If you've done PR in both the public and private sectors, what kinds of differences have you experienced?

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The Future of Branding is About Making Friends, Not Ads

Make friends, not ads.™

That's the message that greeted me when I first opened the Cramer-Krasselt homepage and again when I walked into the lobby for my first interview five months ago. Seemed especially fitting for me as I've railed against traditional advertising ("look at me!! come buy my stuff!! Now! Now! Now!") and traditional PR ("we're the world's leading provider of innovative solutions…") for what seems like forever. Five months after that first interview and six weeks after my first day, I realize that this is much more than a tagline – it's the future of branding. 

For years now, I've been telling my teams, my clients, and anyone else who will listen that they need to read the Cluetrain Manifesto, internalize it, and put it into action. In fact, stop reading this post and do yourself a favor and read the 95 theses included in that book. It has really changed the way I think about business, branding, public relations, and advertising. Now, maybe I'm just naive or I haven't been in the private sector long enough, but I'm seeing signs that this industry is finally starting to get it. Success isn't about creating that one really cool ad, but about creating lasting relationships with your employees, your customers, and the public. 

Here are a few of the recent articles that I've come across that seem to back this up – 

Consumers Are Most Likely to Forgive USAA, Hyatt, Chick-fil-A and Costco Because Of Their Customer-Service Records, According to New Research — But Much Less Likely To Forgive Chrysler, US Airways, Comcast and BofA

"Forgiveness is a valuable asset that you earn by consistently meeting customers' needs, but many companies don't have enough forgiveness stored up to recover from their miscues"

It's Time for Advertising to Take a Lesson (Gasp!) from Public Relations

"They're not your customers; they're your constituents. It's been said often, but it bears repeating: People don't buy brands. They join them. So modern brands must function like political parties, identifying issues, expressing a coherent world view, staging debates and structuring dialogues."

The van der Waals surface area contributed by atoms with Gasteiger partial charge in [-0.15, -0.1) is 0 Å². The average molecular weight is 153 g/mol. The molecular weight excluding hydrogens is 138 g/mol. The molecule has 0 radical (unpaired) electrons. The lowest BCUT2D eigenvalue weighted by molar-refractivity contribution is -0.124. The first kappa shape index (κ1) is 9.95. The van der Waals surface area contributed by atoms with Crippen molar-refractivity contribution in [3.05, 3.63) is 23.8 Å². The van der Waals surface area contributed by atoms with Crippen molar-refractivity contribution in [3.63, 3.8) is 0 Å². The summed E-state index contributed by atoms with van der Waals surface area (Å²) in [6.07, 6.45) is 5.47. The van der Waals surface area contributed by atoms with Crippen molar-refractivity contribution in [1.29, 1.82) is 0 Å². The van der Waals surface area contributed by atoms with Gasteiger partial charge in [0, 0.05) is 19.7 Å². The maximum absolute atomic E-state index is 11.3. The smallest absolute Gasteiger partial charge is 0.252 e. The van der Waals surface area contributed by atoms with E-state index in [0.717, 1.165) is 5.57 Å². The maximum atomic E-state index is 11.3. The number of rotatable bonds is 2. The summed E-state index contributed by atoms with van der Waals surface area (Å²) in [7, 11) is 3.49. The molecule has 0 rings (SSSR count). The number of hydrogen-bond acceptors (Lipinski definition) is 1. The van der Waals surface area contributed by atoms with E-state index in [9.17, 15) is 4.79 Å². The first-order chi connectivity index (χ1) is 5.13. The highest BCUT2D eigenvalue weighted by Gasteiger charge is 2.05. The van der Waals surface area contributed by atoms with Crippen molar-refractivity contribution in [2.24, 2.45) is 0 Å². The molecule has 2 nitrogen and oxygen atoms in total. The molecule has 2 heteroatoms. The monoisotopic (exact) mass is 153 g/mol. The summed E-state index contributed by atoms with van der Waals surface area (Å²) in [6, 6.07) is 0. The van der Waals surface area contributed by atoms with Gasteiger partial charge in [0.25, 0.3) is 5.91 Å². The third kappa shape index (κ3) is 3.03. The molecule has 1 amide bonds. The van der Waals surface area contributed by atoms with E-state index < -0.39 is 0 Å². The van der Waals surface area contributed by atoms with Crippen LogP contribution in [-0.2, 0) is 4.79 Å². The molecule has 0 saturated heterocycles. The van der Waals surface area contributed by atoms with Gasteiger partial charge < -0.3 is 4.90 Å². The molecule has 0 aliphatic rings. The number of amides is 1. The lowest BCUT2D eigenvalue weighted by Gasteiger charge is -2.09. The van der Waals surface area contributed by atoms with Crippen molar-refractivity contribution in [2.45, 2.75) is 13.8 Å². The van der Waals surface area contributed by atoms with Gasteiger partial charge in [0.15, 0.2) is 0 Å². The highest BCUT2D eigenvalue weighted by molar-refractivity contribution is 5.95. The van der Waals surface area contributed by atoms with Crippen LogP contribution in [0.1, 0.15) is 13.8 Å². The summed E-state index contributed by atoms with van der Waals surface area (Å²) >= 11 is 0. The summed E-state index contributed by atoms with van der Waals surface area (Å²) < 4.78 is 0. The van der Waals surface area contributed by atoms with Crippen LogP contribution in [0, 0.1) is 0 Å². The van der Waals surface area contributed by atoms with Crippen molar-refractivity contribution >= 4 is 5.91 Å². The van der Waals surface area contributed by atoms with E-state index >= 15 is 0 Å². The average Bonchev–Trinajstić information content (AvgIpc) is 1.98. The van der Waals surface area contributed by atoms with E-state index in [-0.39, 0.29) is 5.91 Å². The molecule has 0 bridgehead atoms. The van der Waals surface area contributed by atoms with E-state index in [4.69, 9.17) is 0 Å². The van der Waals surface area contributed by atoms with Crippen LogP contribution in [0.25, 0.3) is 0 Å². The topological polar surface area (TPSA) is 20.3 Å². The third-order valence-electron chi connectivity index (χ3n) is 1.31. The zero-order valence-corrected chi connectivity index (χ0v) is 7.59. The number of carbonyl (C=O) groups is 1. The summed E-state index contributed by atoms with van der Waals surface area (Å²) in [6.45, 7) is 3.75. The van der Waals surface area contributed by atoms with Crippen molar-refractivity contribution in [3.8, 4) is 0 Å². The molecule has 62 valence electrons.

Social Media Is About Cultivating Community, Not Corralling Cattle

"The harder you try to sell, the more you scare — or simply bore — people away. This central truth is not difficult for brands to understand, but for some reason it is hard for them to internalize and act upon. What is first required is to embrace social relationship-building not as the latest marketing fad, or even as a new reality that has been forced upon you, but as a means to revaluate who you are, what you stand for and why you are in business in the first place."
"As agencies, we have to be honest with clients and help them figure out how big or small their footprint should be in an ever-expanding social universe. Are we crafting community strategies with the brands' objectives truly in mind? Marketers should take the time to step back, look at how many things their consumers have in common and build social presences around what their customers care about and why they are connecting."
To a PR guy like me, I'm reading these articles nodding my head saying "ummmm…no shit. I've been saying all of this for years, and Cluetain said it more than a decade ago." Unfortunately, to many, this is still revolutionary thinking in the advertising, marketing, and even PR industries. THIS is the future of branding – it's not about social or mobile or location aware apps or retargeting – it's about fundamentally rethinking what we learned about PR, advertising, creative, and digital in college. It's about making friends, and not Facebook friends or Twitter friends – it's about making real, honest-to-god friends. Friends who will forgive you when you mess up, who will accept a higher price because they understand and empathize with you, who will step up and defend you when you're being attacked, who will pay more because they share similar beliefs, and who will talk about you with their friends and family because they believe in you.